Thailand Students Found A Government Ally Against Military-like Rule

Let us put aside the image of Thailand that tourists often see, a very laid-back and anything goes country of never-ending nightlife. When it comes to Thai schools, its students have a different impression.

In Thai schools, military dictatorships of the past, discipline and enforced deference prevail. At public school in Samut Prakan in the suburb of Bangkok, teachers are often seen carrying bamboo canes reprimanding students for long hair and cutting it off on the spot if it did not meet the required length. Everything is inspected, from dirty fingernails, colored socks to any other violation of the school’s dress code. Thai students have the same appearance. And as the legacy of the military rule is fading, some students are now rising up and challenging the system. The students have a receptive ally in the Government that is helping in reducing the military’s role in the student’s life and they are proposing changes to the education system.

Nethiwit Chotpatpaisan is a freethinking Thai high school student who is also known as Frank, started a campaign on Facebook calling for the abolition of the “mechanistic” education system in Thailand. He started the group, the Thailand Educational Revolution Alliance with his friends. He spoke out on a prime-time television show last January which gained him national prominence. Frank described his school as a factory that manufactures identical people and teachers as “dictators” who orders their students to be obedient, and to never contradict them.

Phongthep Thepkanjana, a United States-trained Education Minister vowed to allow Thai school children to let their hair down and has proposed changes to reduce the emphasis on rote memorization and to promote critical thinking. He has proposed less homework and fewer hours in the classroom, and a curriculum that would focus on the essentials of language, math and science. The students should voice their opinions in class to exercise their freedom of expression in the society. He announced that he would change the rule on hair length. The rule requires that girls have their hair cut just below the ear, and that boys buzz the sides of their heads like cadets.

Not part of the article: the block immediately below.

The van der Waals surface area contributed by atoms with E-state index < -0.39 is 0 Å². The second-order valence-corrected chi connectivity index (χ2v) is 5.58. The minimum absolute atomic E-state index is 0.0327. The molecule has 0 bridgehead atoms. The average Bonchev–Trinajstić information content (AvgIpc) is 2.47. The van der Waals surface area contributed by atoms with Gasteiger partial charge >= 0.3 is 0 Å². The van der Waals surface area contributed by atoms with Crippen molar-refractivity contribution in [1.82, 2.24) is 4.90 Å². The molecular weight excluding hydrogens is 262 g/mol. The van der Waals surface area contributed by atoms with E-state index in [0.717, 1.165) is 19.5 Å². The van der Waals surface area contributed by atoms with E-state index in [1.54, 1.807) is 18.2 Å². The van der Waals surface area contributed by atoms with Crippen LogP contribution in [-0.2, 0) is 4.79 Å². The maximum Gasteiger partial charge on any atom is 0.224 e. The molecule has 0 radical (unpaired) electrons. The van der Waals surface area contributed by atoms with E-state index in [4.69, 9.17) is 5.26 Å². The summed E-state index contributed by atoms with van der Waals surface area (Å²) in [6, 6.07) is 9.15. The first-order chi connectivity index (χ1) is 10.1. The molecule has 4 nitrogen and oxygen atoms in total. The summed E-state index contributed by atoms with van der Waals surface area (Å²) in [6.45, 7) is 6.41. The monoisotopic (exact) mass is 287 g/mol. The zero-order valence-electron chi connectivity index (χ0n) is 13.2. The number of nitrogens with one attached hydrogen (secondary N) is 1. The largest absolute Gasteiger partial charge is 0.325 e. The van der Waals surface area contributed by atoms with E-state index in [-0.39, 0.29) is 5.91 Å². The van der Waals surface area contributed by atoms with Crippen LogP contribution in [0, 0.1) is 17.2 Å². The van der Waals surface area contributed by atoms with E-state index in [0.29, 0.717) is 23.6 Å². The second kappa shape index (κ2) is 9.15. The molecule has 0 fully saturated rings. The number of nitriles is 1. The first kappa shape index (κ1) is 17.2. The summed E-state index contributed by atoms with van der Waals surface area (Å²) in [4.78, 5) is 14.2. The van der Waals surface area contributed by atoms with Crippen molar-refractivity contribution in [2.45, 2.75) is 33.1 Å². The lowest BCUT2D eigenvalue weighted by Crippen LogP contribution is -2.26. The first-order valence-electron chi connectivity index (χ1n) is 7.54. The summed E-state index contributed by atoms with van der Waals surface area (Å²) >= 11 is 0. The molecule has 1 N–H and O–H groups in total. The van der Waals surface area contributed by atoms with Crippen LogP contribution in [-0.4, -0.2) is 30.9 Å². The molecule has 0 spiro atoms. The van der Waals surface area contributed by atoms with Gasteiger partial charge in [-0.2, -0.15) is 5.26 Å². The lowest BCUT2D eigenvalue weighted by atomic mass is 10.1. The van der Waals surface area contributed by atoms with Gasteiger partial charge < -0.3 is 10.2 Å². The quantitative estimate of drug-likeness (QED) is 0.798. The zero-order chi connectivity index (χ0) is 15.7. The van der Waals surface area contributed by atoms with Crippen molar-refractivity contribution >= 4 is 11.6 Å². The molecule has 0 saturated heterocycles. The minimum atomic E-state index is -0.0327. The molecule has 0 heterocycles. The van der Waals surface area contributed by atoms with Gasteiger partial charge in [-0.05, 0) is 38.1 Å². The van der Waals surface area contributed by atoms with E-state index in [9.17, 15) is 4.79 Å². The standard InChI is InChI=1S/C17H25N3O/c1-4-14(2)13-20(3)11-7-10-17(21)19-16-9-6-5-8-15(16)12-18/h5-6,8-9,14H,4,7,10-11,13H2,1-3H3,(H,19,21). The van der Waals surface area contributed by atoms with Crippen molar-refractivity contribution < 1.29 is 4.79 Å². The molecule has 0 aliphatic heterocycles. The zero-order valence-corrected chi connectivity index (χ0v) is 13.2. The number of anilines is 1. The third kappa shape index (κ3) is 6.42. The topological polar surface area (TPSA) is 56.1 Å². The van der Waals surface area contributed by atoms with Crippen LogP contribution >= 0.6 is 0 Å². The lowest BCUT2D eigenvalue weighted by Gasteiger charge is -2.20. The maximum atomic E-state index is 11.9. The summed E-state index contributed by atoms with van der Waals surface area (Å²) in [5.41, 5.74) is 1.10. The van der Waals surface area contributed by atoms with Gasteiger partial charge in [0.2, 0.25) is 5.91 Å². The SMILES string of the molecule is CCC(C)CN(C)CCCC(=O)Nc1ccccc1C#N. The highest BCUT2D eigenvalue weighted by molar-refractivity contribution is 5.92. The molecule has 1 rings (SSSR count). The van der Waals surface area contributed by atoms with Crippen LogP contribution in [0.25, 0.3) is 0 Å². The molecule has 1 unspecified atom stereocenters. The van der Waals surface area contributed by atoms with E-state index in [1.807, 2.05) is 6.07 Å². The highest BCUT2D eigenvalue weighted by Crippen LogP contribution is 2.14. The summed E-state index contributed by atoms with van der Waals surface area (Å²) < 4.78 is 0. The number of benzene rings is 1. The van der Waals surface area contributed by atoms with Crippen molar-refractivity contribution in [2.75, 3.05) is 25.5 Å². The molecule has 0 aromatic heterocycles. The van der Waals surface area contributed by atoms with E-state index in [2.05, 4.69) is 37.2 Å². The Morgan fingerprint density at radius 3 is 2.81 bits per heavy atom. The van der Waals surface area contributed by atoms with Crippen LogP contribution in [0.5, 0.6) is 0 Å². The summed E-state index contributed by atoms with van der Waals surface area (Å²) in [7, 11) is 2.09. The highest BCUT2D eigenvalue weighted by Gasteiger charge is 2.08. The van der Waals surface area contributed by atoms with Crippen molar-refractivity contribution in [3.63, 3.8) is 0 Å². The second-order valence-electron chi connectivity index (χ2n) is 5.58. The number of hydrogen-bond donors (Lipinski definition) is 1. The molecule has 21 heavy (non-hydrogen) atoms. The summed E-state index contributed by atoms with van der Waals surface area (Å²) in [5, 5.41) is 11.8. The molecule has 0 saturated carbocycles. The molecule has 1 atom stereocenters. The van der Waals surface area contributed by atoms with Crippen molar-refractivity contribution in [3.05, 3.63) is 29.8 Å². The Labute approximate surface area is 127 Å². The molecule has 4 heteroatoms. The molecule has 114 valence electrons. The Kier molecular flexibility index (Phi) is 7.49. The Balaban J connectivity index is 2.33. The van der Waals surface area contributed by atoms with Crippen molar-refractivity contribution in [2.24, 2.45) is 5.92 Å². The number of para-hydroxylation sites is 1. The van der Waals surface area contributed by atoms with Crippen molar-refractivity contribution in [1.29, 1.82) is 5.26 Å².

Advocates for change say the current curriculum, packed with subjects to memorize, does not allow time for Thai students to think for themselves. According to Phongthep, the main resistance to change has come from the civil servants for whom revising the curriculum would be a gargantuan task. After that, a new curriculum would face a series of public hearings before it could be approved.

And with regards to the dress code, there are already signs that administrators might balk. The vice principal and a strict disciplinarian, Mr. Arun, say that maintaining discipline is essential to combat the social ills convulsing young people in Thailand — drugs, teenage pregnancy and gang fights. He defined discipline the way the military needs a gun while the teachers need sticks.

The group consists of precocious students who love to debate. One of them trolls scientific sites on the Internet for comments questioning the theory of evolution, and ridicules the posters as being unscientific. Another member hacked into the Ministry of Education Web site, confessed, and was hired by the ministry to beef up cyber security.


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